Scapegoating happens in every level of societal systems. There are plenty of examples in the world of sports, and it isn’t just about sports. Children become the scapegoats in families, ceaselessly blamed for everything bad that happens within the system A spouse can be scapegoated within marriage. An employer or employee can become a scapegoat for business woes. A political figure can be scapegoated for the woes of a city, a state, or the nation. It is at the core of fallen humanity. We seek to blame someone else for the ills we experience.

Over a decade later, our discussion of the Bartman ball took on a more civilized and objective tone last night. It wasn’t right. If the left fielder had been strong enough to shrug off the interference and casually return to his position, the game and the season may have ended differently. The discussion turned inward. One of our party admitted that, had they been present, they would very likely have been swept into the sentiment of the crowd. Truth is, we all would.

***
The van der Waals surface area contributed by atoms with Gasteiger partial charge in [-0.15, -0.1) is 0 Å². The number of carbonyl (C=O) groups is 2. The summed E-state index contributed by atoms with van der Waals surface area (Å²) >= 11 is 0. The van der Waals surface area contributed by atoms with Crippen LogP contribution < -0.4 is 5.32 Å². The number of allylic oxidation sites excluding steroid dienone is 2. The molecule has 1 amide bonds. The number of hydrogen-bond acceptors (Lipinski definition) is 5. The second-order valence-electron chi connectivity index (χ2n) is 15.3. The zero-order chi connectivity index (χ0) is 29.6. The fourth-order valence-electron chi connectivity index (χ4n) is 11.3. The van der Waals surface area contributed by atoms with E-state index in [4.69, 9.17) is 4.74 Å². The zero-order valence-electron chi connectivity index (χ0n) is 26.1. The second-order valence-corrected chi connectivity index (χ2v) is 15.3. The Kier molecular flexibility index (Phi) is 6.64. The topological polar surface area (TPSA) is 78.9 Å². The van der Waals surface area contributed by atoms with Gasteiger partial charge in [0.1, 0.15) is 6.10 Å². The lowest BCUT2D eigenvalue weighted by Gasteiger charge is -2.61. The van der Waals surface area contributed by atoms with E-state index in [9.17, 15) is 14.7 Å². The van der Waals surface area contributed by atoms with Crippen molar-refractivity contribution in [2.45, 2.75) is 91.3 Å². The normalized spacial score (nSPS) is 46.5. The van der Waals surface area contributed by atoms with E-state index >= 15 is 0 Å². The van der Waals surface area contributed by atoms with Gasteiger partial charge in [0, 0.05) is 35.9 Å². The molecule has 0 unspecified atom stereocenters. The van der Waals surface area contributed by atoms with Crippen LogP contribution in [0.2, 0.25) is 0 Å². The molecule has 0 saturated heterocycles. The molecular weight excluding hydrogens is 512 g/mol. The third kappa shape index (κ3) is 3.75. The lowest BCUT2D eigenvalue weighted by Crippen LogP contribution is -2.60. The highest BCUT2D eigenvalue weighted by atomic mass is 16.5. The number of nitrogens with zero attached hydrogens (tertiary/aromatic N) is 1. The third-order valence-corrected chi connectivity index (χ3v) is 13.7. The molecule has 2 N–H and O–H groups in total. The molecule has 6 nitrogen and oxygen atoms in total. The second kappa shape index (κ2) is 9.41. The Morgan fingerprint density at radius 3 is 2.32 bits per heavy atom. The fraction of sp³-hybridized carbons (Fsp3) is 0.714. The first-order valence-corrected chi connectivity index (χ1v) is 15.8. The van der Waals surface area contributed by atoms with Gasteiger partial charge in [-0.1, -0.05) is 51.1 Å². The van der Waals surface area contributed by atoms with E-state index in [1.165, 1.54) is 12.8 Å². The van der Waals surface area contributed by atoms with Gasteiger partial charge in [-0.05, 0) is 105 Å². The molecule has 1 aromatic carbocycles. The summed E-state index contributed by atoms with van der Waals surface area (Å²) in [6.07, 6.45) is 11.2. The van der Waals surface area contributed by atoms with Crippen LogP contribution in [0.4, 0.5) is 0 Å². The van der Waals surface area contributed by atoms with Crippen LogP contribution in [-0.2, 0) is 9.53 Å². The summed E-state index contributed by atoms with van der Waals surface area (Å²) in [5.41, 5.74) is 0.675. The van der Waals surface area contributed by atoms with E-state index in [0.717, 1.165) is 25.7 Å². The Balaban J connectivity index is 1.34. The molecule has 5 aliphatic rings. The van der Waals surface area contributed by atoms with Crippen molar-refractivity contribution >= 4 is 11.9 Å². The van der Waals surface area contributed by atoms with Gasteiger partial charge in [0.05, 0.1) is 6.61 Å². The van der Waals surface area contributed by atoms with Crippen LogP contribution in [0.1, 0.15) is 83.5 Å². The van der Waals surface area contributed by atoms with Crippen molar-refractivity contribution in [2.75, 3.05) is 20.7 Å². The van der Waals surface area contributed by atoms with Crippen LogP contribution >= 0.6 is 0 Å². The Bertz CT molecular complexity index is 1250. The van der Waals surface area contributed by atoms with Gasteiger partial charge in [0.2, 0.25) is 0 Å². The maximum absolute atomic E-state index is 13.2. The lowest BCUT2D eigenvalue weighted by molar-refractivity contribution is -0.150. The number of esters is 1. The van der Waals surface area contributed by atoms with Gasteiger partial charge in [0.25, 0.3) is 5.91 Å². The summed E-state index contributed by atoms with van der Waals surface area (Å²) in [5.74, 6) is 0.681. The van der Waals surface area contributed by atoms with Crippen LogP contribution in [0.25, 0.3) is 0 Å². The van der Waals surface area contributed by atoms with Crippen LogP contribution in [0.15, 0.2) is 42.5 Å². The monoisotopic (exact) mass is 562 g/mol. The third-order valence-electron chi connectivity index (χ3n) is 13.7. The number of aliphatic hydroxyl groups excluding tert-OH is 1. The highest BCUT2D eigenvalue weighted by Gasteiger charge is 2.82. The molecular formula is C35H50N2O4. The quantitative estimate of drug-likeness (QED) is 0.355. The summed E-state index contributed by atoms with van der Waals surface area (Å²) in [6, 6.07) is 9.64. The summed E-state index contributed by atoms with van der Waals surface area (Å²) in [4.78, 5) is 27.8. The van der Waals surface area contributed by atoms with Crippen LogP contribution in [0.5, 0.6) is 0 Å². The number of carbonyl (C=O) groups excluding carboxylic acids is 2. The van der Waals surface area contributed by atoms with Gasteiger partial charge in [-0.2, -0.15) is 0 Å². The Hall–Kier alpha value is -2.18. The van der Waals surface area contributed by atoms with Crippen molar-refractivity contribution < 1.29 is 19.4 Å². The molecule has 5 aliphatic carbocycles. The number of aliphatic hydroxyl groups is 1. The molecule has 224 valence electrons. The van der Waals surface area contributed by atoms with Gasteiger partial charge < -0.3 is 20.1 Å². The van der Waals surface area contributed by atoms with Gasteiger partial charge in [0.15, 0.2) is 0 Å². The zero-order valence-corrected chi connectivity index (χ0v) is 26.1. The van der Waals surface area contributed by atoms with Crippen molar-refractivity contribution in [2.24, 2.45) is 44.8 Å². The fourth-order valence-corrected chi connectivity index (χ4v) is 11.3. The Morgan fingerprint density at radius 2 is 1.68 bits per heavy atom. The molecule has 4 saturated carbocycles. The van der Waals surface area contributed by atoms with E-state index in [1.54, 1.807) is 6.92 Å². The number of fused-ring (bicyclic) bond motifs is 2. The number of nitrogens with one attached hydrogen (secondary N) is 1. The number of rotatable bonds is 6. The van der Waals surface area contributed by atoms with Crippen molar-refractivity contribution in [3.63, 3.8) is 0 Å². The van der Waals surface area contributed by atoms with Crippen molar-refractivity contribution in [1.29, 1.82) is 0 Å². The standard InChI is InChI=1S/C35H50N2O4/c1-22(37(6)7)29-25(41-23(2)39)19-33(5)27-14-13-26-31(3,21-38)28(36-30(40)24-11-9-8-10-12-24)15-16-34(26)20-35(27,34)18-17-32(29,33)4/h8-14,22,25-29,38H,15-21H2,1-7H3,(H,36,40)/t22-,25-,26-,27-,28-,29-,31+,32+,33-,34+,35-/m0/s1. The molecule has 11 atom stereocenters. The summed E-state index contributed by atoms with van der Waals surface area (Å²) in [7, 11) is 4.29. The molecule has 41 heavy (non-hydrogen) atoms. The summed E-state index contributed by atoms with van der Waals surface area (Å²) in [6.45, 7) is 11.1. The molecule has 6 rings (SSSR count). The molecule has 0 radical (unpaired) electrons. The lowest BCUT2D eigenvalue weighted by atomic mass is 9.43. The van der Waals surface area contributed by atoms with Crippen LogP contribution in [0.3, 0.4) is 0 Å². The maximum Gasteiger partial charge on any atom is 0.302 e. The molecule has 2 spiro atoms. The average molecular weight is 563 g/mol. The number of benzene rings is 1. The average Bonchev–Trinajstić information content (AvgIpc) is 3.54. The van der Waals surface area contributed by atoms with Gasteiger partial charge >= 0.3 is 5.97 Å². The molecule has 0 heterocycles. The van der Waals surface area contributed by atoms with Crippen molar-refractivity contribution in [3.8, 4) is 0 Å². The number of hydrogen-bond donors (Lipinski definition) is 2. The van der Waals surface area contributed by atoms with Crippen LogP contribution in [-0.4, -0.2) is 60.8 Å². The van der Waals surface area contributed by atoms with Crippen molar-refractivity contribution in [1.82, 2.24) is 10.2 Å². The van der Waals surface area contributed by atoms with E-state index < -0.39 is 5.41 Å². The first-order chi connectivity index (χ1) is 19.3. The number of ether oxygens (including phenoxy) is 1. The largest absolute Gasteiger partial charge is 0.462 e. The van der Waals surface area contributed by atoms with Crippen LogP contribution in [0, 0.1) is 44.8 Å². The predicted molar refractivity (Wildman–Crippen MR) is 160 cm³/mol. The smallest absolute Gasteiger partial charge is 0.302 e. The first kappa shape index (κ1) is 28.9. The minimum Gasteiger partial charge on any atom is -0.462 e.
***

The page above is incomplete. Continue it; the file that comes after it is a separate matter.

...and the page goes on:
This morning I’m thinking about my own penchant for scapegoating. I’m pondering ways in which I focus blame on others for painful circumstances in my own life. It’s not fun to admit, but it is, universally, a very human thing to do. Perhaps that’s why God sought to make it part of the Hebrew sacrificial system. We need to be reminded regularly. We need more than a scapegoat. We need a savior. God would address that too…

The next day John [the Baptist] saw Jesus coming toward him and said, “Look, the Lamb of God, who takes away the sin of the world!

chapter a day banner 2015

featured image from Hartwig HKD via Flickr

 

 

The Latest 05-01-2016